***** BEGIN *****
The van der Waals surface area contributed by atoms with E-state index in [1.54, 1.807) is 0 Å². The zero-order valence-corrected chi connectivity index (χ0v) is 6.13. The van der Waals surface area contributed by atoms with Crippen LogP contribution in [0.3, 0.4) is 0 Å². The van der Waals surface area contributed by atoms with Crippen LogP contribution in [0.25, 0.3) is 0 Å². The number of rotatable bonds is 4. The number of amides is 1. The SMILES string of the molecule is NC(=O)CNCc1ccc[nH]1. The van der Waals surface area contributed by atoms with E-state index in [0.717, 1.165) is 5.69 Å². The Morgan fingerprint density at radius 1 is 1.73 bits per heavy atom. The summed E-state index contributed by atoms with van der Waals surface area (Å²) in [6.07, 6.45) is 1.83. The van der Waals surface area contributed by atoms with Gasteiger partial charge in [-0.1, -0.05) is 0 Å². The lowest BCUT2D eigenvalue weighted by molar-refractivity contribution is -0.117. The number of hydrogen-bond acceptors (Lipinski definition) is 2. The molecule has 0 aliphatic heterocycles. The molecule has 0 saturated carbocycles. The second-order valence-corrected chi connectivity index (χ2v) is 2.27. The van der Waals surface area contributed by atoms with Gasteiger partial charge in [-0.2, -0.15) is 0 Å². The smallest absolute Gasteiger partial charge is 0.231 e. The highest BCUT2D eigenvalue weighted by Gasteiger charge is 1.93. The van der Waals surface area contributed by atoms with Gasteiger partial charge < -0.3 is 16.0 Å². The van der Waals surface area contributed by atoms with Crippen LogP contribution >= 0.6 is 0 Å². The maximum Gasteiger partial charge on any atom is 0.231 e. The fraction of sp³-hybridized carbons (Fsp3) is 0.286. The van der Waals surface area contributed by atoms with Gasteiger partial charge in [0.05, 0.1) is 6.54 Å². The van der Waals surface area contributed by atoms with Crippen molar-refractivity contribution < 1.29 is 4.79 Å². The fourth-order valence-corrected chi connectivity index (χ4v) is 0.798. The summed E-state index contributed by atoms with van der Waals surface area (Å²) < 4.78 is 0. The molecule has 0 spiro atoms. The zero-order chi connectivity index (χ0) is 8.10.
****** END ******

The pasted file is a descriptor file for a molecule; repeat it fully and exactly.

The van der Waals surface area contributed by atoms with E-state index in [1.54, 1.807) is 0 Å². The zero-order valence-corrected chi connectivity index (χ0v) is 6.13. The van der Waals surface area contributed by atoms with Crippen LogP contribution in [0.3, 0.4) is 0 Å². The van der Waals surface area contributed by atoms with Crippen LogP contribution in [0.25, 0.3) is 0 Å². The number of rotatable bonds is 4. The number of amides is 1. The SMILES string of the molecule is NC(=O)CNCc1ccc[nH]1. The van der Waals surface area contributed by atoms with E-state index in [0.717, 1.165) is 5.69 Å². The Morgan fingerprint density at radius 1 is 1.73 bits per heavy atom. The summed E-state index contributed by atoms with van der Waals surface area (Å²) in [6.07, 6.45) is 1.83. The van der Waals surface area contributed by atoms with Gasteiger partial charge in [-0.1, -0.05) is 0 Å². The lowest BCUT2D eigenvalue weighted by molar-refractivity contribution is -0.117. The number of hydrogen-bond acceptors (Lipinski definition) is 2. The molecule has 0 aliphatic heterocycles. The molecule has 0 saturated carbocycles. The second-order valence-corrected chi connectivity index (χ2v) is 2.27. The van der Waals surface area contributed by atoms with Gasteiger partial charge in [-0.2, -0.15) is 0 Å². The smallest absolute Gasteiger partial charge is 0.231 e. The highest BCUT2D eigenvalue weighted by Gasteiger charge is 1.93. The van der Waals surface area contributed by atoms with Gasteiger partial charge < -0.3 is 16.0 Å². The van der Waals surface area contributed by atoms with Crippen LogP contribution >= 0.6 is 0 Å². The maximum Gasteiger partial charge on any atom is 0.231 e. The fraction of sp³-hybridized carbons (Fsp3) is 0.286. The van der Waals surface area contributed by atoms with Gasteiger partial charge in [0.05, 0.1) is 6.54 Å². The van der Waals surface area contributed by atoms with Crippen molar-refractivity contribution < 1.29 is 4.79 Å². The fourth-order valence-corrected chi connectivity index (χ4v) is 0.798. The summed E-state index contributed by atoms with van der Waals surface area (Å²) < 4.78 is 0. The molecule has 0 spiro atoms. The zero-order chi connectivity index (χ0) is 8.10.